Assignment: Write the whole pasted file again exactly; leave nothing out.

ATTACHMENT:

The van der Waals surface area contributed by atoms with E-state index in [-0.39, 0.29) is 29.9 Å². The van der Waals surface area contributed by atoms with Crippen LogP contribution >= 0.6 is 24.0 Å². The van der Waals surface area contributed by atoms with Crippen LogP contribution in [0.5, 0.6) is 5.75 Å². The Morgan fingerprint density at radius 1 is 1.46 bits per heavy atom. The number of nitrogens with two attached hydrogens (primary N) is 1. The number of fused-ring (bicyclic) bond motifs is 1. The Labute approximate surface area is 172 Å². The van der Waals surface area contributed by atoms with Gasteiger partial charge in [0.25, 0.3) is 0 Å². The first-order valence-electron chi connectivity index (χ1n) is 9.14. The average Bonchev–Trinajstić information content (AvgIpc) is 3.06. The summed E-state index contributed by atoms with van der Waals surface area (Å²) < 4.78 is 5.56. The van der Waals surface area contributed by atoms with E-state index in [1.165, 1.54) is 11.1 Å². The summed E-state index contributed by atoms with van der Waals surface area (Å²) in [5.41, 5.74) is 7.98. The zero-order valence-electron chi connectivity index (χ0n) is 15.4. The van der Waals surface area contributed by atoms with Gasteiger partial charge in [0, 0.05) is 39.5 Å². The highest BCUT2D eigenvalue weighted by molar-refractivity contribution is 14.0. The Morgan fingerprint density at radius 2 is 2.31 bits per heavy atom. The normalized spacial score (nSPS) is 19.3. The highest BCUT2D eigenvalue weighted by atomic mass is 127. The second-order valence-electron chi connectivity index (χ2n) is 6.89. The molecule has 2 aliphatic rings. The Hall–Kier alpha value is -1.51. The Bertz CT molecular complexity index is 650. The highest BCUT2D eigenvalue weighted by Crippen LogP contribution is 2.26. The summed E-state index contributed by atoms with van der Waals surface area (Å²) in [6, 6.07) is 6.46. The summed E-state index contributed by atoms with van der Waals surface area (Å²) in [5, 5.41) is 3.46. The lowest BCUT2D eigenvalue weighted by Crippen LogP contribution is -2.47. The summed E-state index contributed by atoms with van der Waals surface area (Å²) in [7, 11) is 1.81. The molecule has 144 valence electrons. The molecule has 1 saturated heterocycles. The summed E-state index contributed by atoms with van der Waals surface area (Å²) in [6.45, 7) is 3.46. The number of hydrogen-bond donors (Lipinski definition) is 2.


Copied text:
The van der Waals surface area contributed by atoms with E-state index in [-0.39, 0.29) is 29.9 Å². The van der Waals surface area contributed by atoms with Crippen LogP contribution >= 0.6 is 24.0 Å². The van der Waals surface area contributed by atoms with Crippen LogP contribution in [0.5, 0.6) is 5.75 Å². The Morgan fingerprint density at radius 1 is 1.46 bits per heavy atom. The number of nitrogens with two attached hydrogens (primary N) is 1. The number of fused-ring (bicyclic) bond motifs is 1. The Labute approximate surface area is 172 Å². The van der Waals surface area contributed by atoms with Gasteiger partial charge in [0.25, 0.3) is 0 Å². The first-order valence-electron chi connectivity index (χ1n) is 9.14. The average Bonchev–Trinajstić information content (AvgIpc) is 3.06. The summed E-state index contributed by atoms with van der Waals surface area (Å²) < 4.78 is 5.56. The van der Waals surface area contributed by atoms with E-state index in [1.165, 1.54) is 11.1 Å². The summed E-state index contributed by atoms with van der Waals surface area (Å²) in [5.41, 5.74) is 7.98. The zero-order valence-electron chi connectivity index (χ0n) is 15.4. The van der Waals surface area contributed by atoms with Gasteiger partial charge in [0, 0.05) is 39.5 Å². The highest BCUT2D eigenvalue weighted by molar-refractivity contribution is 14.0. The Morgan fingerprint density at radius 2 is 2.31 bits per heavy atom. The normalized spacial score (nSPS) is 19.3. The highest BCUT2D eigenvalue weighted by atomic mass is 127. The second-order valence-electron chi connectivity index (χ2n) is 6.89. The molecule has 2 aliphatic rings. The Hall–Kier alpha value is -1.51. The Bertz CT molecular complexity index is 650. The highest BCUT2D eigenvalue weighted by Crippen LogP contribution is 2.26. The summed E-state index contributed by atoms with van der Waals surface area (Å²) in [6, 6.07) is 6.46. The summed E-state index contributed by atoms with van der Waals surface area (Å²) in [5, 5.41) is 3.46. The lowest BCUT2D eigenvalue weighted by Crippen LogP contribution is -2.47. The summed E-state index contributed by atoms with van der Waals surface area (Å²) in [7, 11) is 1.81. The molecule has 144 valence electrons. The molecule has 1 saturated heterocycles. The summed E-state index contributed by atoms with van der Waals surface area (Å²) in [6.45, 7) is 3.46. The number of hydrogen-bond donors (Lipinski definition) is 2.